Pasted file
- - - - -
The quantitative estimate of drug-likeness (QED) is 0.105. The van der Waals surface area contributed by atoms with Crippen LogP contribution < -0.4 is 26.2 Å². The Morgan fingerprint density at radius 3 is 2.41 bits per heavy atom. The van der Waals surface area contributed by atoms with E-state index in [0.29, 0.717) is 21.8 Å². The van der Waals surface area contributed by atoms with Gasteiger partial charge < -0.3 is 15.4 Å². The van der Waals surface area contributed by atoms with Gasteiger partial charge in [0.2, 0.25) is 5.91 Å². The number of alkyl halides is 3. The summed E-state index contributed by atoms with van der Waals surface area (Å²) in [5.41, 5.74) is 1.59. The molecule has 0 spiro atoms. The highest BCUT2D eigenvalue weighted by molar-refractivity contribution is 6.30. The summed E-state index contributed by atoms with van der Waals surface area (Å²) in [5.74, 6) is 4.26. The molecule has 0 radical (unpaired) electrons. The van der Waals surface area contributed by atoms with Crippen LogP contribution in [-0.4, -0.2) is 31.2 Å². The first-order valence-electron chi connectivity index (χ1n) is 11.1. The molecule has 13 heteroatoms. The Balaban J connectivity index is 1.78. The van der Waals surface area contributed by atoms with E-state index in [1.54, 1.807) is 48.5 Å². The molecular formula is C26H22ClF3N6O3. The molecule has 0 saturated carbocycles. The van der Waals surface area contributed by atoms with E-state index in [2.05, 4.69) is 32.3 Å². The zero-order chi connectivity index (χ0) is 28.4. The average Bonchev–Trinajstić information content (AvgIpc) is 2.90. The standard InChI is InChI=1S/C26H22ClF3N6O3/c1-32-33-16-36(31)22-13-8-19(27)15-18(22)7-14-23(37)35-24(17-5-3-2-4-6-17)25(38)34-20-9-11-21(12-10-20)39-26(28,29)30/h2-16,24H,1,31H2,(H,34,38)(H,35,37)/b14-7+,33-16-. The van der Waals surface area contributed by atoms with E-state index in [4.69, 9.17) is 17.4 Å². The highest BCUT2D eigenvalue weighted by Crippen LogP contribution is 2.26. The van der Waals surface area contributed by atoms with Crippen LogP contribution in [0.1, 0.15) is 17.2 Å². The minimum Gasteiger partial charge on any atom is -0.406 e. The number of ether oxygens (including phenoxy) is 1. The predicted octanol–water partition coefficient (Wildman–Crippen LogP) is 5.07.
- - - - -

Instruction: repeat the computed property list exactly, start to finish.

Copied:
The quantitative estimate of drug-likeness (QED) is 0.105. The van der Waals surface area contributed by atoms with Crippen LogP contribution < -0.4 is 26.2 Å². The Morgan fingerprint density at radius 3 is 2.41 bits per heavy atom. The van der Waals surface area contributed by atoms with E-state index in [0.29, 0.717) is 21.8 Å². The van der Waals surface area contributed by atoms with Gasteiger partial charge < -0.3 is 15.4 Å². The van der Waals surface area contributed by atoms with Gasteiger partial charge in [0.2, 0.25) is 5.91 Å². The number of alkyl halides is 3. The summed E-state index contributed by atoms with van der Waals surface area (Å²) in [5.41, 5.74) is 1.59. The molecule has 0 spiro atoms. The highest BCUT2D eigenvalue weighted by molar-refractivity contribution is 6.30. The summed E-state index contributed by atoms with van der Waals surface area (Å²) in [5.74, 6) is 4.26. The molecule has 0 radical (unpaired) electrons. The van der Waals surface area contributed by atoms with Crippen LogP contribution in [-0.4, -0.2) is 31.2 Å². The first-order valence-electron chi connectivity index (χ1n) is 11.1. The molecule has 13 heteroatoms. The Balaban J connectivity index is 1.78. The van der Waals surface area contributed by atoms with E-state index in [1.54, 1.807) is 48.5 Å². The molecular formula is C26H22ClF3N6O3. The molecule has 0 saturated carbocycles. The van der Waals surface area contributed by atoms with E-state index in [2.05, 4.69) is 32.3 Å². The zero-order chi connectivity index (χ0) is 28.4. The average Bonchev–Trinajstić information content (AvgIpc) is 2.90. The standard InChI is InChI=1S/C26H22ClF3N6O3/c1-32-33-16-36(31)22-13-8-19(27)15-18(22)7-14-23(37)35-24(17-5-3-2-4-6-17)25(38)34-20-9-11-21(12-10-20)39-26(28,29)30/h2-16,24H,1,31H2,(H,34,38)(H,35,37)/b14-7+,33-16-. The van der Waals surface area contributed by atoms with E-state index in [4.69, 9.17) is 17.4 Å². The highest BCUT2D eigenvalue weighted by Crippen LogP contribution is 2.26. The van der Waals surface area contributed by atoms with Crippen LogP contribution in [0.1, 0.15) is 17.2 Å². The minimum Gasteiger partial charge on any atom is -0.406 e. The number of ether oxygens (including phenoxy) is 1. The predicted octanol–water partition coefficient (Wildman–Crippen LogP) is 5.07.